EU turns 50 but celebrations dampened by uncertainty over future
In 50 years of the European Union...
As a law student in Lisbon in the late 1960s, Jose Manuel Barroso passed around an illicit copy of ``Je t`aime, Moi non plus`` a heavy-breathing French tune of a lovemaking couple that Portugal`s fascist dictator had banned as too racy, according to Economic Times.
``I could not buy the books I wanted. Or listen to the music I liked,`` said Barroso _ today the European Union`s top executive. ``My generation saw Europe as ... a destination for those who wanted freedom and democracy.``
In 50 years of the European Union, former dictatorships like Barroso`s Portugal, and more recently former Communist lands like Romania and Bulgaria, have joined the fold. And peace has been cemented across the region to such a degree that the very threat of war has been largely forgotten.
Yet as Europeans prepare to mark the half-century birthday with pomp and proclamations this month in Berlin, across the region many people are looking ahead with fear.
They feel angst about globalization, appear unable to implement reforms needed to regain its competitive edge, struggle to integrate millions of mostly Muslim immigrants, and grope for direction as the EU`s grand dreams of adopting a constitution that would formalize and deepen the union lie in tatters.
There have been momentous accomplishments: a single currency, elimination of internal borders, expansion into an economic giant that includes 490 million people in 27 nations _ 11 of them formerly fascist or communist dictatorships.
And many Europeans are proud of their social safety net, their long vacations, their short work-weeks, their high wages.
Yet it is some of these very achievements, and some of its members inflexible labor markets and highly-regulated economies, that are threatening to hold it back. Increasingly, both America and Asia seem better placed to compete.
Perhaps the EU`s chief goal, albeit one that was often unspoken, was making Europe safe from war _ but that succeeded so spectacularly that most people now take peace for granted.
``Sixty years of peace,`` Barroso acknowledged in an interview with the Associated Press, ``means the image of Europe as a bastion against war is losing its resonance.``
At their March 24-25 to mark the 50th anniversary of the signing of the Treaty of Rome that launched Europe`s common market, EU leaders are to issue a declaration they hope will reignite enthusiasm for the European project _ notably by reviving prospects for a constitution.
German Chancellor Angela Merkel, the summit`s host, faces a formidable task persuading fellow leaders that the charter _ which would streamline decision-making and raise the EU`s international profile by giving it a president and foreign minister _ was not killed off when the French and Dutch rejected it in referendums in 2005. France and Britain have lame-duck leaders in Jacques Chirac and Tony Blair _ further dimming the likelihood of a major constitutional breakthrough.
Yet many believe the hand-wringing over the charter is merely a symptom of a deeper malaise affecting the EU that is preventing it from adapting to the challenges of the new millennium _ in particular the rise of China and India as global powers.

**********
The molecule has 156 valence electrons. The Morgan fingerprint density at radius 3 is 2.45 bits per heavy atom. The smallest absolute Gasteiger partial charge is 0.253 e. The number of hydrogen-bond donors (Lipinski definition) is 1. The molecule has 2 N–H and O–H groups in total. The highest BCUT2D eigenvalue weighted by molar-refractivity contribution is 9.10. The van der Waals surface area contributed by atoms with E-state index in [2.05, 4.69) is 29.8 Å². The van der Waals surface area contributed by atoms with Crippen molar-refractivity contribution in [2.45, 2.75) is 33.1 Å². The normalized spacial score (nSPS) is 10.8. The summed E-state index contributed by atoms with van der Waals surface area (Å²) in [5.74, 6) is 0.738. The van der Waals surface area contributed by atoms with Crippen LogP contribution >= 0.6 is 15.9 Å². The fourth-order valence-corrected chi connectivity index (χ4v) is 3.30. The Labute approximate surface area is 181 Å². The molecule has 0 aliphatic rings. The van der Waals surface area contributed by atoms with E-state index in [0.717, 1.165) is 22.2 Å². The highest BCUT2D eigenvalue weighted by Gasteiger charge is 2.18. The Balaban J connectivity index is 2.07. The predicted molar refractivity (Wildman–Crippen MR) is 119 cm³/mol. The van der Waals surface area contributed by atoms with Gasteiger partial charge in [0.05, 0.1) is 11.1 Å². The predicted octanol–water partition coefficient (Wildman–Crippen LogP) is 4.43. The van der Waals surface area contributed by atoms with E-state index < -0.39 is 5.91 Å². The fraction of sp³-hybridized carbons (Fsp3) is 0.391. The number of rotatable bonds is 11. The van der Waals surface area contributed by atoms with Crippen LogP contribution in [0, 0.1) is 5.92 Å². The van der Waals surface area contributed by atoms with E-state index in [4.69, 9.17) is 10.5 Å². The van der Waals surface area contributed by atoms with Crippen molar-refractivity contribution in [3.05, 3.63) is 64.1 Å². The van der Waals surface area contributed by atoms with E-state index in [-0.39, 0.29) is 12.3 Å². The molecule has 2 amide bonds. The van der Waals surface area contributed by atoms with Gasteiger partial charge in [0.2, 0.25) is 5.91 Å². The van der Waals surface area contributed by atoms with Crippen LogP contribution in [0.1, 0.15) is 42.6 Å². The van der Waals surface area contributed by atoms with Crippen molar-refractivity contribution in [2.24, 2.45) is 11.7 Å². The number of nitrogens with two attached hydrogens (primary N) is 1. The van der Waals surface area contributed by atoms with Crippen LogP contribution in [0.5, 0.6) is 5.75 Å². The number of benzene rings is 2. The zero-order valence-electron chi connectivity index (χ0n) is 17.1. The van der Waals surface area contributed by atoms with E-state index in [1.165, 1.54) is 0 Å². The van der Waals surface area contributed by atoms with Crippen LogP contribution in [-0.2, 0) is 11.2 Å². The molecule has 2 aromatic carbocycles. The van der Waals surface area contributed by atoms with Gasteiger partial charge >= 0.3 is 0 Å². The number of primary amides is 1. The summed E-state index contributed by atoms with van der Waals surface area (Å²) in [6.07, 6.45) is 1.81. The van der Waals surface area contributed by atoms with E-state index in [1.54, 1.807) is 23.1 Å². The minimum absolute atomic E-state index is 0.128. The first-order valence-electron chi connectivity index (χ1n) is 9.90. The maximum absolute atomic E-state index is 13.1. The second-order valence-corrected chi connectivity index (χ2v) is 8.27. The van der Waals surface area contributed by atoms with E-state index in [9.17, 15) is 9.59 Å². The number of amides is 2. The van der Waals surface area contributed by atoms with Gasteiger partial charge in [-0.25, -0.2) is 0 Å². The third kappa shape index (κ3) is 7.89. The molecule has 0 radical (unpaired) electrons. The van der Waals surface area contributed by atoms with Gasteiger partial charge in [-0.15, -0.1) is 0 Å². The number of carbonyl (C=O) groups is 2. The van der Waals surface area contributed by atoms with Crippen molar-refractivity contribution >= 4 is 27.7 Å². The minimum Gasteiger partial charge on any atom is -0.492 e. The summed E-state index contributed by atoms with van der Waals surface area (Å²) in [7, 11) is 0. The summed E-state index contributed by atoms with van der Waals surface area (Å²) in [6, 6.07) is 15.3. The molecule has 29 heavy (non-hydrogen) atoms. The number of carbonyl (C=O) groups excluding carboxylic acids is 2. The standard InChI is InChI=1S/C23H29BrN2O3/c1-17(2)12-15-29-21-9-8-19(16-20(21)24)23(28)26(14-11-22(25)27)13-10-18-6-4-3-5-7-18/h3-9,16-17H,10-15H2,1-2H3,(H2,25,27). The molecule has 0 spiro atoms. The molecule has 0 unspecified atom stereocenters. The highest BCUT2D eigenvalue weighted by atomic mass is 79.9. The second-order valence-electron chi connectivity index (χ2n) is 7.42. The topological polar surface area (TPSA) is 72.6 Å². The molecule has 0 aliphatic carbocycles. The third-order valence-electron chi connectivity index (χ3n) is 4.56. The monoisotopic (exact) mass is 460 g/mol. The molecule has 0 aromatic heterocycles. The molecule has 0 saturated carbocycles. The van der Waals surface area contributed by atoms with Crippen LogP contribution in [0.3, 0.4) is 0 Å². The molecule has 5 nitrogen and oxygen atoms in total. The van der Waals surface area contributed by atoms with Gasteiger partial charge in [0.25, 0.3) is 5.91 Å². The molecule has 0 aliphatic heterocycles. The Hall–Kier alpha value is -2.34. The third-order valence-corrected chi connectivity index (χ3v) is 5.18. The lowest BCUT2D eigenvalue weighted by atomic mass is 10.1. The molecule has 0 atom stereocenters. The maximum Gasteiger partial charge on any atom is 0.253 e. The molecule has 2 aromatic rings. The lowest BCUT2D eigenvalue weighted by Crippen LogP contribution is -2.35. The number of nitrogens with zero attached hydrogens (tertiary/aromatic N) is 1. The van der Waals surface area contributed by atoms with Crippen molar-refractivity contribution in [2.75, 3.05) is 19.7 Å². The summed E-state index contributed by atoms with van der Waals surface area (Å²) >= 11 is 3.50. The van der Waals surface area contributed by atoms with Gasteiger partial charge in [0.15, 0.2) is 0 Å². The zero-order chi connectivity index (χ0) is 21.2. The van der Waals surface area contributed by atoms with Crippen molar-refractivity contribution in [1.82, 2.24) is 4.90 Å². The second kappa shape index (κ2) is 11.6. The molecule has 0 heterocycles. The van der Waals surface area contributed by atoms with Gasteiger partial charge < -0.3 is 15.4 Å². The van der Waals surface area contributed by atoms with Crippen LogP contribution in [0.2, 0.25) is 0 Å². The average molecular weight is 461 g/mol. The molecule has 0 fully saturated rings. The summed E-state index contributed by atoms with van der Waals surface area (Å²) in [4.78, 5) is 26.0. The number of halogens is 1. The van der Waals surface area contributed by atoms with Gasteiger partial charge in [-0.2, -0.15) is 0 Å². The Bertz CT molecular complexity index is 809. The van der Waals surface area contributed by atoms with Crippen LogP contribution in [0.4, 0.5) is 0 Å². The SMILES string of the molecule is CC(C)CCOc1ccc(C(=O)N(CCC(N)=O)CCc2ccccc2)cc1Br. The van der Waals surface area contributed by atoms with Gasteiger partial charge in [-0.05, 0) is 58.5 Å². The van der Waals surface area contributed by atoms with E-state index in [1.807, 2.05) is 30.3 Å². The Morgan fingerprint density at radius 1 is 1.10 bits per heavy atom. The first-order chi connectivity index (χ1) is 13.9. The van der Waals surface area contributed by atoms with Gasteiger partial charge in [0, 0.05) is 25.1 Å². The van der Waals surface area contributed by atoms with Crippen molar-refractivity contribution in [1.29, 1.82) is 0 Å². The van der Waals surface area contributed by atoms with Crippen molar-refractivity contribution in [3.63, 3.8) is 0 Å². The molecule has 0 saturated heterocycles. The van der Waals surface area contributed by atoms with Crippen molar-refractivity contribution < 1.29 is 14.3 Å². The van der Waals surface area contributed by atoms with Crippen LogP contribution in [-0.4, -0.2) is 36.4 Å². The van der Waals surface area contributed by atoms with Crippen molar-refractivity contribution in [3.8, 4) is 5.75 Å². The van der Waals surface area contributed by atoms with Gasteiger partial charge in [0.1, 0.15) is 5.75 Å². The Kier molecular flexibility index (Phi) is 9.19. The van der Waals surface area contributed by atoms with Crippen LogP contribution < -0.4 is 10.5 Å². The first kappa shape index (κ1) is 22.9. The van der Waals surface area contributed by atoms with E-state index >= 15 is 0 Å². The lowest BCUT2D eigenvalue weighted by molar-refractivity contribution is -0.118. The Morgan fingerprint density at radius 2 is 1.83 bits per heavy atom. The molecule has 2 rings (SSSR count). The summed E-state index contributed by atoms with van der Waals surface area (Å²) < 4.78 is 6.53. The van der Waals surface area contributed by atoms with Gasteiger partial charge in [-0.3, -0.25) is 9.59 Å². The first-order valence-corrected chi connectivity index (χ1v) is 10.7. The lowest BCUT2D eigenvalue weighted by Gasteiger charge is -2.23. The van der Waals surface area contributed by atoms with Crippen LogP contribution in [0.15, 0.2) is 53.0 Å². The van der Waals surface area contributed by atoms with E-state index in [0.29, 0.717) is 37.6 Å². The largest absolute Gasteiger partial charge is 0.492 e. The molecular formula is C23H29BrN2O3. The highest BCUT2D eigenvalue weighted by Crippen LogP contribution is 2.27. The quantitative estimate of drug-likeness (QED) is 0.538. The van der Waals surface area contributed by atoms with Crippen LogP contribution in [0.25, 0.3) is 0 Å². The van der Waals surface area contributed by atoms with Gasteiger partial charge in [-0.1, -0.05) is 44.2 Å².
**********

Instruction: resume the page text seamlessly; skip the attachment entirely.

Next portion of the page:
Several European governments have attempted to reform Europe`s cushy labor and social welfare _ only to back down in the face of fierce protests.
``The European Union is going through a crisis,`` said Luxembourg Prime Minister Jean-Claude Juncker, adding the French and Dutch `no` votes ``did not cause this crisis, but simply made it more visible.``
The EU crisis of confidence is also seen in the way momentum for expansion _ the chief way Europe has been able to use its philosophy of ``soft power`` to engineer democratic reforms in former dictatorships _ has all but petered out.
Polls show little public appetite for further enlarging the club to countries like Ukraine and Albania, let alone mostly Muslim Turkey _ whose membership talks were partially frozen a year after being launched in a dispute over Ankara`s non-recognition of EU member Cyprus.
Barroso had guarded optimism for the EU`s prospects in the 21st Century.
``Globalization is happening. Can we shape it to our interests and values? We believe we can,`` said Barroso but only if EU nations unite on challenges ranging ``from energy security to climate change to international terrorism.``
But some leading figures expressed a deeper sense of crisis. ``The European Union has not understood that it needs a complete change of direction,`` according to British Conservative George Osborne, the shadow finance minister of his Euro-skeptic party.
``It hasn`t understood that today the primary challenge we face is an economic one, not a political one. For my generation the question for Europe is not how to unite but how to compete _ not only within Europe, but with the rest of the world.``
One of the EU`s biggest challenges is its demographic crisis. By 2010, there will be more Europeans in their 60s than in their 20s. The EU`s working population will drop by 48 million by 2050, according to EU data.
Although 40 million people are seen to move into the EU in that same period ``immigration can only partially compensate for the effects of low fertility and extended life expectancy on the age distribution of the European population,`` according to a recent report by Eurostat, the EU statistics agency.
Unless the average birth of 1.5 children per female rises to 1.7, ``Europe will find it increasingly difficult to remain competitive and _ equally alarming _ to finance pensions,`` said EU Employment Commissioner Vladimir Spidla.
But changing demographics require reorganizing labor markets and social benefits.
To date, European governments have been slow to get Europeans to work longer hours and say `adieu` to six week vacations.